The Stern Review - the view from down under
Bob Carter: British report the last hurrah of warmaholics | Opinion | The Australian
The Stern review has been presented as a rigorous treatment of climate change and its economic effects. In reality, however, the review is a political document whose relation to the truth is about the same as that of the notorious British report on Iraq's weapons of mass destruction.
The Stern agenda in Britain is to enable Labour to compete for eco-votes with an increasingly green-oriented Tory party. A wider agenda is the imposition of carbon levies for goods and services provided from outside Europe, thereby penalising more efficient competitors elsewhere. The European Union has form on this, and has previously tried to use DDT and genetic engineering of food as bogies to justify trade barriers.
Among a range of possible carbon morality taxes, Stern considers the application of a food-miles levy on produce subjected to lengthy air transport. Subsequent media coverage has concentrated on earlier estimates that flying 1kg of kiwifruit from New Zealand to Europe generates 5kg of carbon dioxide. With delicious irony, it turns out that virtually all NZ kiwifruit are transported by ship, yet arrive in Britain at a price that undercuts local supplies. No wonder a levy is needed.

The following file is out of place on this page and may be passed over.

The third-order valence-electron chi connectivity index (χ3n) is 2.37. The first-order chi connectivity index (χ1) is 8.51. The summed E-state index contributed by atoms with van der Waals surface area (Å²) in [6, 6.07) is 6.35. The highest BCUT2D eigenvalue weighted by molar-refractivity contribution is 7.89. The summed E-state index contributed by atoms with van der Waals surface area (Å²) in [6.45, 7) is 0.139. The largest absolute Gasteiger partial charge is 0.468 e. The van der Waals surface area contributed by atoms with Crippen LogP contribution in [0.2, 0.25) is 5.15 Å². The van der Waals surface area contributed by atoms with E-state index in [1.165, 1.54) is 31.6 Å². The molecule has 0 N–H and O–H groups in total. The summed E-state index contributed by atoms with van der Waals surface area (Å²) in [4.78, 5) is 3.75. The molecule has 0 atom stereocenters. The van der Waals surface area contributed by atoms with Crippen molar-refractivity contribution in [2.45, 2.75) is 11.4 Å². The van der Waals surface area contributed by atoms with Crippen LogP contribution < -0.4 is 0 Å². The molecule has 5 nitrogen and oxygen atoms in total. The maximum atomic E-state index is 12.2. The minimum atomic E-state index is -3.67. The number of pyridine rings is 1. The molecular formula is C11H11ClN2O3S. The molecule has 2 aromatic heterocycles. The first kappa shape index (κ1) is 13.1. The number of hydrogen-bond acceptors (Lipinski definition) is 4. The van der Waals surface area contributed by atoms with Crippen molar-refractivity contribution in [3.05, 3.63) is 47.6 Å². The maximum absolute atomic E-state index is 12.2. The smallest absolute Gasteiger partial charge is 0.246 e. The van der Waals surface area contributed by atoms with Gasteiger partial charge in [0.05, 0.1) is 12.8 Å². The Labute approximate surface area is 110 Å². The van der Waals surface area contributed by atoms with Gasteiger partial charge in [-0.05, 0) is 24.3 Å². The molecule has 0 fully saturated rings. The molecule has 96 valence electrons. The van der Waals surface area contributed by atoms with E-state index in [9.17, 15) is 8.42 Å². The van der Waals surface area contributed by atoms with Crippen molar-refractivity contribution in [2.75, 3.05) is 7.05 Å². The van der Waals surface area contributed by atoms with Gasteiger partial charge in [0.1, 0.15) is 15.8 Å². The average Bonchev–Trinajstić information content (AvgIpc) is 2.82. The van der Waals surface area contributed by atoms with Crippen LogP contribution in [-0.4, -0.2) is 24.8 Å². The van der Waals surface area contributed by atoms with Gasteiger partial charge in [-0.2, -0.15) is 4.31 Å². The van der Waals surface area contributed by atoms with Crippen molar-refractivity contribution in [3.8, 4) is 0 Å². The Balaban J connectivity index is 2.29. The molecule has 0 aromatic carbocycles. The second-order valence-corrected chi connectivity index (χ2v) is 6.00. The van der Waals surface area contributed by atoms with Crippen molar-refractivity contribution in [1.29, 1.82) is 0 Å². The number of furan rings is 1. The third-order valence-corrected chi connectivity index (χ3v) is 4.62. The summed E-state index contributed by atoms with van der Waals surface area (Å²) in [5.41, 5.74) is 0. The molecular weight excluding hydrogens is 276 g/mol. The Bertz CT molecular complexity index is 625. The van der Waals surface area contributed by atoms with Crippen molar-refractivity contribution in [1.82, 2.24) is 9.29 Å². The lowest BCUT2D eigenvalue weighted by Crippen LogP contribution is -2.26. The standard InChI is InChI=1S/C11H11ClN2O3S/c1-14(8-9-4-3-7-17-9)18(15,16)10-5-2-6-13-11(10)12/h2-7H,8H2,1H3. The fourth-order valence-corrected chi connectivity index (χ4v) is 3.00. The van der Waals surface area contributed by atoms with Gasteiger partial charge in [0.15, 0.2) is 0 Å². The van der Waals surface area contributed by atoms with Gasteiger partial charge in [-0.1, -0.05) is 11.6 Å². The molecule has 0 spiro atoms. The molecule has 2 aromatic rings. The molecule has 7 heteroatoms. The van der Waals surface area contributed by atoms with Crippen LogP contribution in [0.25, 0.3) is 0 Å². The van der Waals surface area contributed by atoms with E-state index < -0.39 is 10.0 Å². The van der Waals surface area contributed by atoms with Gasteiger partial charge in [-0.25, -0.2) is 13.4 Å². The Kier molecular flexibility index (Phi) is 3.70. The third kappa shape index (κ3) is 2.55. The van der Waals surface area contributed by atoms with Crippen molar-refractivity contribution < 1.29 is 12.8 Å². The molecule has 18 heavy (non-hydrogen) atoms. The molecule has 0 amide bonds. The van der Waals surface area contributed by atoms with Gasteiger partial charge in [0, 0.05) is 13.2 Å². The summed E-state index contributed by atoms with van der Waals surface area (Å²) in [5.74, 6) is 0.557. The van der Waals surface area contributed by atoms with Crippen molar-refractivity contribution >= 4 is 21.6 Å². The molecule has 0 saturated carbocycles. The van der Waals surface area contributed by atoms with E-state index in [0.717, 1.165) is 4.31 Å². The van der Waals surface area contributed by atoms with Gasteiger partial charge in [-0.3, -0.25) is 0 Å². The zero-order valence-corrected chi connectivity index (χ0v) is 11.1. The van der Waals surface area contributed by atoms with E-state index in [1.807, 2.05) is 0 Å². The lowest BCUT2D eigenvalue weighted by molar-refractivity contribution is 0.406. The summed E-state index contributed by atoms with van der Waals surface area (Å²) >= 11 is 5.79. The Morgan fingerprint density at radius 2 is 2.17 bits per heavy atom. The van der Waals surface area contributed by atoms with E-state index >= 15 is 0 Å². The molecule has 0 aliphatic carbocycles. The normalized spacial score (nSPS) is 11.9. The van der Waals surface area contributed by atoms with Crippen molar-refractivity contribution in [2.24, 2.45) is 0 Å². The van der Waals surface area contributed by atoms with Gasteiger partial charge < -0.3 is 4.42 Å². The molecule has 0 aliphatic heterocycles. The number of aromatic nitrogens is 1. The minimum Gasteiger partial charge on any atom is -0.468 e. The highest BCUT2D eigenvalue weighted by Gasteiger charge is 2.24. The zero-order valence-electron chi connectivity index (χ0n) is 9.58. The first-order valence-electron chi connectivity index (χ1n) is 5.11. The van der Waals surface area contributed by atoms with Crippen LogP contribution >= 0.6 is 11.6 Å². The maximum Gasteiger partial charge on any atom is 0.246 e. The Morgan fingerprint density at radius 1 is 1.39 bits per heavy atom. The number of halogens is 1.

Australian grape growers are doubtless already resigned to having an extra "noble carbon" levy imposed on their products, to the advantage of their French competitors. For that matter, why not a ballet miles surcharge on tickets at Covent Garden when the Australian Ballet next visits London? And given that most British dildos probably come from overseas, perhaps UK citizens will soon have dildo miles, too.
The Stern review is not about climate change but about economic, technological and trade advantage. Its perpetrators seek power through climate scaremongering.